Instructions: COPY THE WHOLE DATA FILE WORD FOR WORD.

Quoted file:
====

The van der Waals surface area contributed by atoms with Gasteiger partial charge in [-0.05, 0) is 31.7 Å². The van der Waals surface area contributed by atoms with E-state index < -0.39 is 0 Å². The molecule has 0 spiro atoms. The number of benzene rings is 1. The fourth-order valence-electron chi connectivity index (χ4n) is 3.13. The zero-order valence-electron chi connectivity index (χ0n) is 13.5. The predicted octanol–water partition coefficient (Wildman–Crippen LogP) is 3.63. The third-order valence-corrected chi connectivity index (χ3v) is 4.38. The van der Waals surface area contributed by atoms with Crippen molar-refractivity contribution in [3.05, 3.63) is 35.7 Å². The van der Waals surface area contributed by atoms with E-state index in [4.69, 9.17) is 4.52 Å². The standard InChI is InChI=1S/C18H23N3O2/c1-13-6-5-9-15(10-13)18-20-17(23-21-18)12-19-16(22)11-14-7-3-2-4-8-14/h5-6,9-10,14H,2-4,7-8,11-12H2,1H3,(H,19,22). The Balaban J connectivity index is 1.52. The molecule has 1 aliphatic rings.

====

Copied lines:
The van der Waals surface area contributed by atoms with Gasteiger partial charge in [-0.05, 0) is 31.7 Å². The van der Waals surface area contributed by atoms with E-state index < -0.39 is 0 Å². The molecule has 0 spiro atoms. The number of benzene rings is 1. The fourth-order valence-electron chi connectivity index (χ4n) is 3.13. The zero-order valence-electron chi connectivity index (χ0n) is 13.5. The predicted octanol–water partition coefficient (Wildman–Crippen LogP) is 3.63. The third-order valence-corrected chi connectivity index (χ3v) is 4.38. The van der Waals surface area contributed by atoms with Crippen molar-refractivity contribution in [3.05, 3.63) is 35.7 Å². The van der Waals surface area contributed by atoms with E-state index in [4.69, 9.17) is 4.52 Å². The standard InChI is InChI=1S/C18H23N3O2/c1-13-6-5-9-15(10-13)18-20-17(23-21-18)12-19-16(22)11-14-7-3-2-4-8-14/h5-6,9-10,14H,2-4,7-8,11-12H2,1H3,(H,19,22). The Balaban J connectivity index is 1.52. The molecule has 1 aliphatic rings.